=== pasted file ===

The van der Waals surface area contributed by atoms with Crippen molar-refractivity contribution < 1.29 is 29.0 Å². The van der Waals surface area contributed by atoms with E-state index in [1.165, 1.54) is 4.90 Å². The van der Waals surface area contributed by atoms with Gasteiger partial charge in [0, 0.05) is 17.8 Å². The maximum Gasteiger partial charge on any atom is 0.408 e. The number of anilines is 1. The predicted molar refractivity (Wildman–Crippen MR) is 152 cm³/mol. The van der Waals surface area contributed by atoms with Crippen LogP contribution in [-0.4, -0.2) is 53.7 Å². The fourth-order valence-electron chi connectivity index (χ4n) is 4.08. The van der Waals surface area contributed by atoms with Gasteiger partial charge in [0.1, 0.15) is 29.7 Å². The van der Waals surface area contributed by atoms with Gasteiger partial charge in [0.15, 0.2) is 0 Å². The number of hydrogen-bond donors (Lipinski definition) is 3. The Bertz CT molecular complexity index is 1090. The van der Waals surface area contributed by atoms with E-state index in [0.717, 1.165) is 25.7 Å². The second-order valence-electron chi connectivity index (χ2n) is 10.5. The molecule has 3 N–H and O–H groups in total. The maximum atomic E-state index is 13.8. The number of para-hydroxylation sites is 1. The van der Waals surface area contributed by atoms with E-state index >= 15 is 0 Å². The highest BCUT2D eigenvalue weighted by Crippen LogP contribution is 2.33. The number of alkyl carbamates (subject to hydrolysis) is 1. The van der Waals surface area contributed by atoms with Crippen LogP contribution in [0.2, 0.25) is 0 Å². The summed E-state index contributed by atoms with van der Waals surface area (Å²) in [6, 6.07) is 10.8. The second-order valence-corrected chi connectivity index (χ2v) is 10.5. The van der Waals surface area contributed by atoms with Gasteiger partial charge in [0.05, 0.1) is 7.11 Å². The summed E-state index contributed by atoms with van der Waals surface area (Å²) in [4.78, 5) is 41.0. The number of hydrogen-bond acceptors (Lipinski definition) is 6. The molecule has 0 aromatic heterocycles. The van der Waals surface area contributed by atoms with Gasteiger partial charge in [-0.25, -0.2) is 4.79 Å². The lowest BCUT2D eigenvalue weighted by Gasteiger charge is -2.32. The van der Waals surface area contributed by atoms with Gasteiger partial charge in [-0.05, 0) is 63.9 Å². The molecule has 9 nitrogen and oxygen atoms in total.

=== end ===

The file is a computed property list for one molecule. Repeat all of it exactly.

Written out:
The van der Waals surface area contributed by atoms with Crippen molar-refractivity contribution < 1.29 is 29.0 Å². The van der Waals surface area contributed by atoms with E-state index in [1.165, 1.54) is 4.90 Å². The van der Waals surface area contributed by atoms with Gasteiger partial charge in [0, 0.05) is 17.8 Å². The maximum Gasteiger partial charge on any atom is 0.408 e. The number of anilines is 1. The predicted molar refractivity (Wildman–Crippen MR) is 152 cm³/mol. The van der Waals surface area contributed by atoms with Crippen LogP contribution in [-0.4, -0.2) is 53.7 Å². The fourth-order valence-electron chi connectivity index (χ4n) is 4.08. The van der Waals surface area contributed by atoms with Gasteiger partial charge in [0.1, 0.15) is 29.7 Å². The van der Waals surface area contributed by atoms with Gasteiger partial charge in [0.15, 0.2) is 0 Å². The number of hydrogen-bond donors (Lipinski definition) is 3. The Bertz CT molecular complexity index is 1090. The van der Waals surface area contributed by atoms with E-state index in [0.717, 1.165) is 25.7 Å². The second-order valence-electron chi connectivity index (χ2n) is 10.5. The molecule has 3 N–H and O–H groups in total. The maximum atomic E-state index is 13.8. The number of para-hydroxylation sites is 1. The van der Waals surface area contributed by atoms with E-state index >= 15 is 0 Å². The highest BCUT2D eigenvalue weighted by Crippen LogP contribution is 2.33. The number of alkyl carbamates (subject to hydrolysis) is 1. The van der Waals surface area contributed by atoms with Crippen LogP contribution in [0.2, 0.25) is 0 Å². The summed E-state index contributed by atoms with van der Waals surface area (Å²) in [6, 6.07) is 10.8. The second-order valence-corrected chi connectivity index (χ2v) is 10.5. The van der Waals surface area contributed by atoms with Gasteiger partial charge in [0.05, 0.1) is 7.11 Å². The summed E-state index contributed by atoms with van der Waals surface area (Å²) in [4.78, 5) is 41.0. The number of hydrogen-bond acceptors (Lipinski definition) is 6. The molecule has 0 aromatic heterocycles. The van der Waals surface area contributed by atoms with Gasteiger partial charge in [-0.25, -0.2) is 4.79 Å². The lowest BCUT2D eigenvalue weighted by Gasteiger charge is -2.32. The van der Waals surface area contributed by atoms with Gasteiger partial charge in [-0.05, 0) is 63.9 Å². The molecule has 9 nitrogen and oxygen atoms in total.